Considerable sums also come from abroad in the form of private donations, mainly from Jewish and Muslim communities in the Americas, Western Europe and Australasia. Most of this money is designated for development, education, welfare and other charitable purposes; some of it is diverted to overtly or covertly political aims. The distinction is not always easy to discern or maintain. Terrorist and subversive movements of various kinds, some of them state sponsored, are finding in Europe and North America a freedom of maneuver, both financial and operational, which they could not hope to find in the Middle East or North Africa.
They are using this freedom to devastating effect. The Iranian Revolution against the Shah took an enormous step forward when its leader Khomeini moved from Iraq to Paris, where he had uncensored modern communications at his disposal. Others are following and will follow this early successful example. Among the Turkish diaspora in Europe, especially in Germany, both the fundamentalists and the Kurdish separatists collect funds and organize subversion. To an alarming extent the internal struggle in Algeria is planned, financed and directed from France. The Iranian government's "Office of Islamic Revivals," concerned with the promotion of the Islamic revolution and its ideas in other Muslim countries, also locates its main financial and operational basis in Europe. At the same time the Islamic republic is itself threatened by increasingly sophisticated opposition groups using Western democratic freedom and modern communication to challenge the regime at home.
There are also transfers of funds within the region, some from governments, notably Iran and Libya, some from wealthy private individuals, mostly in Saudi Arabia and the Gulf. In Turkey, the only Muslim country in the region with free and contested elections, these transfers take the form of suitably disguised campaign contributions. Even in the older and more experienced democracies of the West, such contributions and their effect are difficult to follow and document. Their effect will be far greater in the newer democracies of poorer countries, with less experience in following the trail of money and measuring its impact. These tasks will however become easier as the flow of oil money diminishes and the democracies of the region become more experienced in detection and counteraction.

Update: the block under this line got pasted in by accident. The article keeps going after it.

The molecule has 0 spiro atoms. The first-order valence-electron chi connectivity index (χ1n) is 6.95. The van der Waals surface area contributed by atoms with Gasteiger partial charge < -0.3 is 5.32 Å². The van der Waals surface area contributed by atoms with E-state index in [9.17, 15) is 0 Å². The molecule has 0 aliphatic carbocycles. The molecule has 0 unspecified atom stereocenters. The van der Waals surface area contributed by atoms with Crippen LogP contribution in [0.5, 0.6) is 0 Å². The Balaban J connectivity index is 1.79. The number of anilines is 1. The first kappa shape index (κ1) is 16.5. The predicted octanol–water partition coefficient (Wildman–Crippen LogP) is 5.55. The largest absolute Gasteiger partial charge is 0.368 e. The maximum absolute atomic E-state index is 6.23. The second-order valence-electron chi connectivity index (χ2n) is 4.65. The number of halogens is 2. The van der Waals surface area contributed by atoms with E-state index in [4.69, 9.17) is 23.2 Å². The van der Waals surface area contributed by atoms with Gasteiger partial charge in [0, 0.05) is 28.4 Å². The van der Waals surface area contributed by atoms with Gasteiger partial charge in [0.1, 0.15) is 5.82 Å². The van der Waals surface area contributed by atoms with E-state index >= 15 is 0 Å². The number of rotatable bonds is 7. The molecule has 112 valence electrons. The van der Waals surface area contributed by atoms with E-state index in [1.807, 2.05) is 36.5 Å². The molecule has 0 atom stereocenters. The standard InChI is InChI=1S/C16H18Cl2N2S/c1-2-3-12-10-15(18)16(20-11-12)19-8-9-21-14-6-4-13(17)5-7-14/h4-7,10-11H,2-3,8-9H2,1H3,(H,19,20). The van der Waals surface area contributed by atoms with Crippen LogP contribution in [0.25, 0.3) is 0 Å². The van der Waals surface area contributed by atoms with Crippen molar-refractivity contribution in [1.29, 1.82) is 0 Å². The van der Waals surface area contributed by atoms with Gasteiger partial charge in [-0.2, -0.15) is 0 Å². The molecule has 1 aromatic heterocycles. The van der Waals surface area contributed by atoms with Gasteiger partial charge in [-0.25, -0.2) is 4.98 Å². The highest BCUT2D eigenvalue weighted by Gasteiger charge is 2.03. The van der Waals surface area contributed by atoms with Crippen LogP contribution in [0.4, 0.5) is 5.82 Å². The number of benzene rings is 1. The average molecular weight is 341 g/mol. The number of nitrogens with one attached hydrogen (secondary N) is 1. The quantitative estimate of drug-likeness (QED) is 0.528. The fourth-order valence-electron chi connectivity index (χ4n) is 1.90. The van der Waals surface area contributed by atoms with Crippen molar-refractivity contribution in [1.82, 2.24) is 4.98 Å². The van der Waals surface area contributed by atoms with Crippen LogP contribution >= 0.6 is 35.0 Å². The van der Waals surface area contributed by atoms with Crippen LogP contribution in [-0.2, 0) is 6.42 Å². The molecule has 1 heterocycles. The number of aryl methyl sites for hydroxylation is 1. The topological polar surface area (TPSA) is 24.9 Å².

Tourism has been described as one of the best prospects for the region. Certainly there is room for improvement—at the present time the tourist revenues of the entire region are less than those of Mexico and about equal to those of Thailand in the 1990s. But the development of tourism, as of so much else, will depend on domestic and regional security. Great numbers of tourists are not likely to brave the dangers of war and terrorism.
With a few exceptions, the economic prognosis for the region remains bad. Productivity is falling dramatically, the creation of new jobs has stagnated, unemployment rates are the highest in the world. The poor are becoming more numerous and, comparatively, poorer. Major economic development will be needed to avoid disaster, and this in turn will presuppose the social, cultural and scientific changes needed to bring the Middle East into line with the developed countries of both West and East.